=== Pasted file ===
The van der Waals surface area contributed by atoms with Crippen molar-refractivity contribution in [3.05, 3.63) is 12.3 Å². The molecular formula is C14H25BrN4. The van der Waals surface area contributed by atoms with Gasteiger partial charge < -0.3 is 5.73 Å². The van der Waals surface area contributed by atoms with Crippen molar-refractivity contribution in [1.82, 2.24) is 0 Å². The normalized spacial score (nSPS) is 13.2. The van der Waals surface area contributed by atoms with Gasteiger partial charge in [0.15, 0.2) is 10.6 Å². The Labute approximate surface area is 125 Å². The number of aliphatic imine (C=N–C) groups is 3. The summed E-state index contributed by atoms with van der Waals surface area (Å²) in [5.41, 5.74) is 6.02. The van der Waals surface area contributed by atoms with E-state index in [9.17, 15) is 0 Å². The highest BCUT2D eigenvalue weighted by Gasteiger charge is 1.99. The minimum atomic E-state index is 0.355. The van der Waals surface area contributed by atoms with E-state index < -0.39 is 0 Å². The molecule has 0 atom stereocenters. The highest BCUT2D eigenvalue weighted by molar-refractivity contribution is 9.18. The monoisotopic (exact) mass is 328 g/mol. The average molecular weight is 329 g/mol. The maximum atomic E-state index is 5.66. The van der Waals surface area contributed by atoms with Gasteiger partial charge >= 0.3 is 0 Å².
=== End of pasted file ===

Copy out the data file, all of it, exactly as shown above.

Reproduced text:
The van der Waals surface area contributed by atoms with Crippen molar-refractivity contribution in [3.05, 3.63) is 12.3 Å². The molecular formula is C14H25BrN4. The van der Waals surface area contributed by atoms with Gasteiger partial charge < -0.3 is 5.73 Å². The van der Waals surface area contributed by atoms with Crippen molar-refractivity contribution in [1.82, 2.24) is 0 Å². The normalized spacial score (nSPS) is 13.2. The van der Waals surface area contributed by atoms with Gasteiger partial charge in [0.15, 0.2) is 10.6 Å². The Labute approximate surface area is 125 Å². The number of aliphatic imine (C=N–C) groups is 3. The summed E-state index contributed by atoms with van der Waals surface area (Å²) in [5.41, 5.74) is 6.02. The van der Waals surface area contributed by atoms with E-state index in [9.17, 15) is 0 Å². The highest BCUT2D eigenvalue weighted by Gasteiger charge is 1.99. The minimum atomic E-state index is 0.355. The van der Waals surface area contributed by atoms with E-state index < -0.39 is 0 Å². The molecule has 0 atom stereocenters. The highest BCUT2D eigenvalue weighted by molar-refractivity contribution is 9.18. The monoisotopic (exact) mass is 328 g/mol. The average molecular weight is 329 g/mol. The maximum atomic E-state index is 5.66. The van der Waals surface area contributed by atoms with Gasteiger partial charge >= 0.3 is 0 Å².